|Summary:||sh does not reap killed background processes until terminal activity, creating zombies|
|Product:||Base System||Reporter:||Mahmoud Al-Qudsi <mqudsi>|
|Component:||bin||Assignee:||freebsd-bugs (Nobody) <bugs>|
|Severity:||Affects Many People||CC:||emaste, jilles, mqudsi|
Description Mahmoud Al-Qudsi 2018-06-03 20:13:24 UTC
The default `sh` shell does not reap backgrounded processes if sitting idle, and killed backgrounded processes are not reaped until a new command is executed or enter is pressed at the tty. For example, ``` $ cat <CTRL-Z>  + Suspended cat $ ``` Now in another terminal or in an SSH session: ``` $ killall -9 cat ``` The PID associated with cat is turned into a zombie as the shell does not reap the killed instance. The only way to trigger reaping would be to attach to the tty session where the process was initially backgrounded and hit <ENTER>: ``` $ cat # resuming from first segment above $ <ENTER>  Killed cat $ ``` Solution: `waitpid(2)` should be used to asynchronously detect the exit of backgrounded child processes.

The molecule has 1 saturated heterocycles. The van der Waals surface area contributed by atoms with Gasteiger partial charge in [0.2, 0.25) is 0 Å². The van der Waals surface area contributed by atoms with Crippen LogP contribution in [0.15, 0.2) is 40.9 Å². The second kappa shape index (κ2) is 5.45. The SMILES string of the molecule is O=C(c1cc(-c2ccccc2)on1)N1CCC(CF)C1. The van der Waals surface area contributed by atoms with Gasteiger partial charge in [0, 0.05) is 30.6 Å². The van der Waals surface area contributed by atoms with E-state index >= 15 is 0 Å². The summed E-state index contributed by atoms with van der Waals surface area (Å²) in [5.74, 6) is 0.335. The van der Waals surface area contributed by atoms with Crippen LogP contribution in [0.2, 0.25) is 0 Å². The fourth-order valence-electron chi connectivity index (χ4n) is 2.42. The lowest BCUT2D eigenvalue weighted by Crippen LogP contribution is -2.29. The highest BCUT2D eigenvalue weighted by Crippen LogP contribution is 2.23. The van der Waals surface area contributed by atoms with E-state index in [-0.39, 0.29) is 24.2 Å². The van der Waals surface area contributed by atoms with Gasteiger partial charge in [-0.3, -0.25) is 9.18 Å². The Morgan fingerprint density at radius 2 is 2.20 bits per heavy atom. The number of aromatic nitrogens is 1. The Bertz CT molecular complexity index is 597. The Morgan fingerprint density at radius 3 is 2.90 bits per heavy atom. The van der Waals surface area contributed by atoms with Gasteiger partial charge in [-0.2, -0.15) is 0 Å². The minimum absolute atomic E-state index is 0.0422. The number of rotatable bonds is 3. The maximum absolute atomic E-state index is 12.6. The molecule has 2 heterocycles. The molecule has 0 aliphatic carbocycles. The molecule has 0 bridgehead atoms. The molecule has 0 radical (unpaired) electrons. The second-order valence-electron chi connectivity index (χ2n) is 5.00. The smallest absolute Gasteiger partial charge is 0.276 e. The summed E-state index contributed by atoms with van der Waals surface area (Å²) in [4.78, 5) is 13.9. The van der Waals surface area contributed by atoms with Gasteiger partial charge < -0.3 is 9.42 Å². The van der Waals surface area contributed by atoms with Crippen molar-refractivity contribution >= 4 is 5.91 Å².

Comment 1 Jilles Tjoelker 2018-06-03 21:57:06 UTC
If this is to be fixed, waitpid() alone does not suffice, since it does not let you wait for either terminal input or a process termination. It is necessary to have a SIGCHLD signal handler (either directly or via pselect(2)). Due to limitations in libedit's API, the signal handler could not do much more than reap the zombie and register this in the struct job. This does not help much except system administrators that insist on zombies being reaped quickly. Things like a proper 'set -b' (notify about job state at any time) would require some way to execute a handler function in a defined environment and to redraw the pending input.